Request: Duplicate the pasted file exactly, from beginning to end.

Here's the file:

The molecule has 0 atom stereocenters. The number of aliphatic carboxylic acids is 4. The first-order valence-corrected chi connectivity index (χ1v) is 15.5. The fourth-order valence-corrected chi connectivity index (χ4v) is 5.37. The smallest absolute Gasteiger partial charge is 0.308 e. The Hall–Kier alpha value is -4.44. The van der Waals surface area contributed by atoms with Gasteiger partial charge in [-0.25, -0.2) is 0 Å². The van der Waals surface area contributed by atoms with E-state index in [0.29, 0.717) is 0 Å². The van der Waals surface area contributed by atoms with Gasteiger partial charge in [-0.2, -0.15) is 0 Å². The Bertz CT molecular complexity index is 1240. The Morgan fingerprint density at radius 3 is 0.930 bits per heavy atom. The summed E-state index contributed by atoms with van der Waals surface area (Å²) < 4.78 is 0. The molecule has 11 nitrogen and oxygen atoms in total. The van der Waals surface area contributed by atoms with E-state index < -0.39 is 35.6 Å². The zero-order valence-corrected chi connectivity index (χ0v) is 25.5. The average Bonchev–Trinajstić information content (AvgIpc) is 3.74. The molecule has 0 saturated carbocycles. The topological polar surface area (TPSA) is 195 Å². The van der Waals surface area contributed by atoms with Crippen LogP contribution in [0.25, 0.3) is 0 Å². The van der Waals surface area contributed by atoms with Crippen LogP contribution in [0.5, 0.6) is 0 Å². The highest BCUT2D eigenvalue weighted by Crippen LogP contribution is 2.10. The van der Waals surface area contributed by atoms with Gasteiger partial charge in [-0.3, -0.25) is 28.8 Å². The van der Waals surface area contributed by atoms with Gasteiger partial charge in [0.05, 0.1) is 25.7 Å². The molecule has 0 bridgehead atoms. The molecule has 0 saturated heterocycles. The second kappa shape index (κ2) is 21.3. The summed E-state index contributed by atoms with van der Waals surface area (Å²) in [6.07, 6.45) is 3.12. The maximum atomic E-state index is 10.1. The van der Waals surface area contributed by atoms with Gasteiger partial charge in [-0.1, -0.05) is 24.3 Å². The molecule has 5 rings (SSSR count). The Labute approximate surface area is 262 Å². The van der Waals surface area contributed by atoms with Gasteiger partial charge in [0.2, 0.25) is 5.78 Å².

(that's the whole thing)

The molecule has 0 atom stereocenters. The number of aliphatic carboxylic acids is 4. The first-order valence-corrected chi connectivity index (χ1v) is 15.5. The fourth-order valence-corrected chi connectivity index (χ4v) is 5.37. The smallest absolute Gasteiger partial charge is 0.308 e. The Hall–Kier alpha value is -4.44. The van der Waals surface area contributed by atoms with Gasteiger partial charge in [-0.25, -0.2) is 0 Å². The van der Waals surface area contributed by atoms with E-state index in [0.29, 0.717) is 0 Å². The van der Waals surface area contributed by atoms with Gasteiger partial charge in [-0.2, -0.15) is 0 Å². The Bertz CT molecular complexity index is 1240. The Morgan fingerprint density at radius 3 is 0.930 bits per heavy atom. The summed E-state index contributed by atoms with van der Waals surface area (Å²) < 4.78 is 0. The molecule has 11 nitrogen and oxygen atoms in total. The van der Waals surface area contributed by atoms with E-state index < -0.39 is 35.6 Å². The zero-order valence-corrected chi connectivity index (χ0v) is 25.5. The average Bonchev–Trinajstić information content (AvgIpc) is 3.74. The molecule has 0 saturated carbocycles. The topological polar surface area (TPSA) is 195 Å². The van der Waals surface area contributed by atoms with Crippen LogP contribution in [0.25, 0.3) is 0 Å². The van der Waals surface area contributed by atoms with Crippen LogP contribution in [0.5, 0.6) is 0 Å². The highest BCUT2D eigenvalue weighted by Crippen LogP contribution is 2.10. The van der Waals surface area contributed by atoms with Gasteiger partial charge in [-0.3, -0.25) is 28.8 Å². The van der Waals surface area contributed by atoms with Gasteiger partial charge in [0.05, 0.1) is 25.7 Å². The molecule has 0 bridgehead atoms. The molecule has 0 saturated heterocycles. The second kappa shape index (κ2) is 21.3. The summed E-state index contributed by atoms with van der Waals surface area (Å²) in [6.07, 6.45) is 3.12. The maximum atomic E-state index is 10.1. The van der Waals surface area contributed by atoms with Gasteiger partial charge in [-0.1, -0.05) is 24.3 Å². The molecule has 5 rings (SSSR count). The Labute approximate surface area is 262 Å². The van der Waals surface area contributed by atoms with Gasteiger partial charge in [0.2, 0.25) is 5.78 Å².